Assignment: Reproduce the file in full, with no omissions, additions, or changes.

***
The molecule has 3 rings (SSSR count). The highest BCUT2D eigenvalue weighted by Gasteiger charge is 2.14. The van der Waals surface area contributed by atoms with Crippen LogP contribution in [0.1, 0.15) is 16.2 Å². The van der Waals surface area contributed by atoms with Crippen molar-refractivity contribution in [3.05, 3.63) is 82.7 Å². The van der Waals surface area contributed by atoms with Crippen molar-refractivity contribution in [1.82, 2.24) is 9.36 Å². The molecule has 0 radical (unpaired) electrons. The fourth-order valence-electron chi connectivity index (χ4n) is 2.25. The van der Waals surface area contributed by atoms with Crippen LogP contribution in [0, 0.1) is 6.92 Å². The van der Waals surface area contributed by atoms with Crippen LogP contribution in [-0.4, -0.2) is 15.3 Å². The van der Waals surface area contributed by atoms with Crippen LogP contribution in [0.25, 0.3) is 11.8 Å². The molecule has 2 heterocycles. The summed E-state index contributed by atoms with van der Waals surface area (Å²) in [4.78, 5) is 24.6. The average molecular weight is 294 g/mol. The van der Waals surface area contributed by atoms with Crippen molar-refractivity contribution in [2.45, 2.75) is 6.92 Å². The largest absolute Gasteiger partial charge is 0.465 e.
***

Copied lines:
The molecule has 3 rings (SSSR count). The highest BCUT2D eigenvalue weighted by Gasteiger charge is 2.14. The van der Waals surface area contributed by atoms with Crippen LogP contribution in [0.1, 0.15) is 16.2 Å². The van der Waals surface area contributed by atoms with Crippen molar-refractivity contribution in [3.05, 3.63) is 82.7 Å². The van der Waals surface area contributed by atoms with Crippen molar-refractivity contribution in [1.82, 2.24) is 9.36 Å². The molecule has 0 radical (unpaired) electrons. The fourth-order valence-electron chi connectivity index (χ4n) is 2.25. The van der Waals surface area contributed by atoms with Crippen LogP contribution in [0, 0.1) is 6.92 Å². The van der Waals surface area contributed by atoms with Crippen LogP contribution in [-0.4, -0.2) is 15.3 Å². The van der Waals surface area contributed by atoms with Crippen LogP contribution in [0.25, 0.3) is 11.8 Å². The molecule has 2 heterocycles. The summed E-state index contributed by atoms with van der Waals surface area (Å²) in [4.78, 5) is 24.6. The average molecular weight is 294 g/mol. The van der Waals surface area contributed by atoms with Crippen molar-refractivity contribution in [2.45, 2.75) is 6.92 Å². The largest absolute Gasteiger partial charge is 0.465 e.